Delancey Street Restaurant in San Francisco

Chefs work in the kitchen of Delancey Street Restaurant. The restaurant is operated by ex-cons and recovering drug addicts who live and work at the Delancey Street Foundation's residential treatment facility on the South Beach Embarcadero. (Delancey Street Foundation)

As I ponder the most beautiful places I've visited in America, my head fills with visions of the rocky Maine coast in summer, when long days ease into evenings of buttery soft-shelled lobster and chilled white wine. My mind sees the Northwest in winter, when wild Pacific storms lash century-old pines that cling tenaciously to basalt bluffs — and I get to watch the show from a window seat by a blazing hearth.

But when I think of America, my beautiful, there's another place that captures my heart and soul: Delancey Street Restaurant in San Francisco.

The restaurant is operated by ex-cons and recovering addicts who live and work at the Delancey Street Foundation's residential treatment facility on the South Beach Embarcadero. The 40-year-old program thrives against all odds: It doesn't receive government funding. Residents don't pay to attend; they apply. There are no professional counselors or other paid staff members.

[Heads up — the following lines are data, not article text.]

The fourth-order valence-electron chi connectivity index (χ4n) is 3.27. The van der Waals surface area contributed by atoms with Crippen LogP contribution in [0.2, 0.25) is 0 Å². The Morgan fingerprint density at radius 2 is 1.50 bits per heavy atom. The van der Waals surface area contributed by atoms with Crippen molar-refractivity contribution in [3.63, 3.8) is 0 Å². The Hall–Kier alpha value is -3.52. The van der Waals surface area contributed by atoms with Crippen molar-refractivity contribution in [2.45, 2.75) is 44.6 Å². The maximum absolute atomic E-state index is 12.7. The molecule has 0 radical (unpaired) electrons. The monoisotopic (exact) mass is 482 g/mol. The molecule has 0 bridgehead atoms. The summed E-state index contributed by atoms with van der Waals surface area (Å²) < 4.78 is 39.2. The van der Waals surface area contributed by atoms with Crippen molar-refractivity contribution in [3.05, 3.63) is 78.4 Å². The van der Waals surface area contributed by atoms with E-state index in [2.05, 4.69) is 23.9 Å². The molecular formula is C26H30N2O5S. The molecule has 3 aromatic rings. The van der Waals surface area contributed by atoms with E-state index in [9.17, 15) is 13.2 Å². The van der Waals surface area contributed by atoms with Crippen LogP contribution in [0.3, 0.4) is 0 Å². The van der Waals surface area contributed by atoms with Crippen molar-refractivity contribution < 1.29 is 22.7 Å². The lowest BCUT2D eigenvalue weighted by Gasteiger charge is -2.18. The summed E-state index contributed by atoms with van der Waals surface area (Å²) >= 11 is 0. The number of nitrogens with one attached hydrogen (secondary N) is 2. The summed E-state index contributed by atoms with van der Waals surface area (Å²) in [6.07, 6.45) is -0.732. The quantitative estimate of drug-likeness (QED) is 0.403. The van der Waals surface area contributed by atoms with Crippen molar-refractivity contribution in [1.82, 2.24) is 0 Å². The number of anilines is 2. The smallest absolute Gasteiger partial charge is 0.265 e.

The former gangbangers, dropouts and others who've hit rock bottom do it all. They built the block-long complex that's their bay-front home. They counsel and train one another and run a dozen successful businesses, including the largest moving company in Northern California, a trendy bookstore-cafe, a first-class catering company and the exceptional Delancey Street Restaurant.

When I think of the restaurant, I envision myself sitting on its patio at night, with the twinkling lights of the Bay Bridge just over my dinner companion's shoulder. I hear the murmur of conversation from other tables and inhale the scent of garlic rising from my Creole gumbo. It's easy to forget where I am until a meticulously groomed waiter, in tailored black pants and white long-sleeved shirt, approaches to refill my water glass, and I catch a glimpse of a jailhouse tattoo edging out from under his shirt cuff.

But the image I see most clearly when I think of Delancey Street Restaurant is the face of my daughter, Kim: strong, happy, healthy and beautiful, an accomplished executive, an extraordinary wife and mother. Kim was a Delancey Street resident for 10 years.

— Alison DaRosa

Alison DaRosa, formerly travel editor of the San Diego Union Tribune, is author of "San Diego Essential Guide.